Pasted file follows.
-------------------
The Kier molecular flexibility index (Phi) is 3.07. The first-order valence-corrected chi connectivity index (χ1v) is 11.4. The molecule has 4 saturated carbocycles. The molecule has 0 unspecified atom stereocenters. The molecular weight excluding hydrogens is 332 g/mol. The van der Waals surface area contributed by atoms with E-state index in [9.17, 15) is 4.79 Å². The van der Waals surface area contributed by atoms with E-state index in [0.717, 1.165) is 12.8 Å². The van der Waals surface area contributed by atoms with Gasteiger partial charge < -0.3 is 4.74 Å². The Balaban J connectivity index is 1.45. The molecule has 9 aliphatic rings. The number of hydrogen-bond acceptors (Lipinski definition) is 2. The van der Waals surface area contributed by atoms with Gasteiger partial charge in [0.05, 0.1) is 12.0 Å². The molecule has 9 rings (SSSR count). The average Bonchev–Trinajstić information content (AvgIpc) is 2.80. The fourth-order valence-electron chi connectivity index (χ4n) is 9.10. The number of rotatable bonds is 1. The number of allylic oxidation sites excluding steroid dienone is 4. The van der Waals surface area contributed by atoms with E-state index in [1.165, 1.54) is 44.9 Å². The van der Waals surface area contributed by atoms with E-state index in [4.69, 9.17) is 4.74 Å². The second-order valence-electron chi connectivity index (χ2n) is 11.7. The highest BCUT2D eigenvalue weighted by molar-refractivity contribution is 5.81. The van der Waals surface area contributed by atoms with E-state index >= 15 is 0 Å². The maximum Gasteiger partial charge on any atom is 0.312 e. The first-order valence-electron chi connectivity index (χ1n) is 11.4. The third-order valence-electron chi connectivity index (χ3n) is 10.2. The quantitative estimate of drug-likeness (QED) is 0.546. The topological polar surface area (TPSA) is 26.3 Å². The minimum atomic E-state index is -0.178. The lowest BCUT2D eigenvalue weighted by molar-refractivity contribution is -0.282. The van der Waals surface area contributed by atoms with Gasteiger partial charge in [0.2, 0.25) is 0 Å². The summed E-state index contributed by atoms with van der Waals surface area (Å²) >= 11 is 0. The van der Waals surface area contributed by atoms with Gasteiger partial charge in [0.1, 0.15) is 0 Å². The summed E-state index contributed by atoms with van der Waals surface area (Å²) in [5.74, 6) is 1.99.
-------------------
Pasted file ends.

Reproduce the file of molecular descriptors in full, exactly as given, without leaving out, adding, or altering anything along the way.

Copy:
The Kier molecular flexibility index (Phi) is 3.07. The first-order valence-corrected chi connectivity index (χ1v) is 11.4. The molecule has 4 saturated carbocycles. The molecule has 0 unspecified atom stereocenters. The molecular weight excluding hydrogens is 332 g/mol. The van der Waals surface area contributed by atoms with E-state index in [9.17, 15) is 4.79 Å². The van der Waals surface area contributed by atoms with E-state index in [0.717, 1.165) is 12.8 Å². The van der Waals surface area contributed by atoms with Gasteiger partial charge < -0.3 is 4.74 Å². The Balaban J connectivity index is 1.45. The molecule has 9 aliphatic rings. The number of hydrogen-bond acceptors (Lipinski definition) is 2. The van der Waals surface area contributed by atoms with Gasteiger partial charge in [0.05, 0.1) is 12.0 Å². The molecule has 9 rings (SSSR count). The average Bonchev–Trinajstić information content (AvgIpc) is 2.80. The fourth-order valence-electron chi connectivity index (χ4n) is 9.10. The number of rotatable bonds is 1. The number of allylic oxidation sites excluding steroid dienone is 4. The van der Waals surface area contributed by atoms with E-state index in [1.165, 1.54) is 44.9 Å². The van der Waals surface area contributed by atoms with E-state index in [4.69, 9.17) is 4.74 Å². The second-order valence-electron chi connectivity index (χ2n) is 11.7. The highest BCUT2D eigenvalue weighted by molar-refractivity contribution is 5.81. The van der Waals surface area contributed by atoms with E-state index >= 15 is 0 Å². The maximum Gasteiger partial charge on any atom is 0.312 e. The first-order valence-electron chi connectivity index (χ1n) is 11.4. The third-order valence-electron chi connectivity index (χ3n) is 10.2. The quantitative estimate of drug-likeness (QED) is 0.546. The topological polar surface area (TPSA) is 26.3 Å². The minimum atomic E-state index is -0.178. The lowest BCUT2D eigenvalue weighted by molar-refractivity contribution is -0.282. The van der Waals surface area contributed by atoms with Gasteiger partial charge in [0.2, 0.25) is 0 Å². The summed E-state index contributed by atoms with van der Waals surface area (Å²) >= 11 is 0. The van der Waals surface area contributed by atoms with Gasteiger partial charge in [0.1, 0.15) is 0 Å². The summed E-state index contributed by atoms with van der Waals surface area (Å²) in [5.74, 6) is 1.99.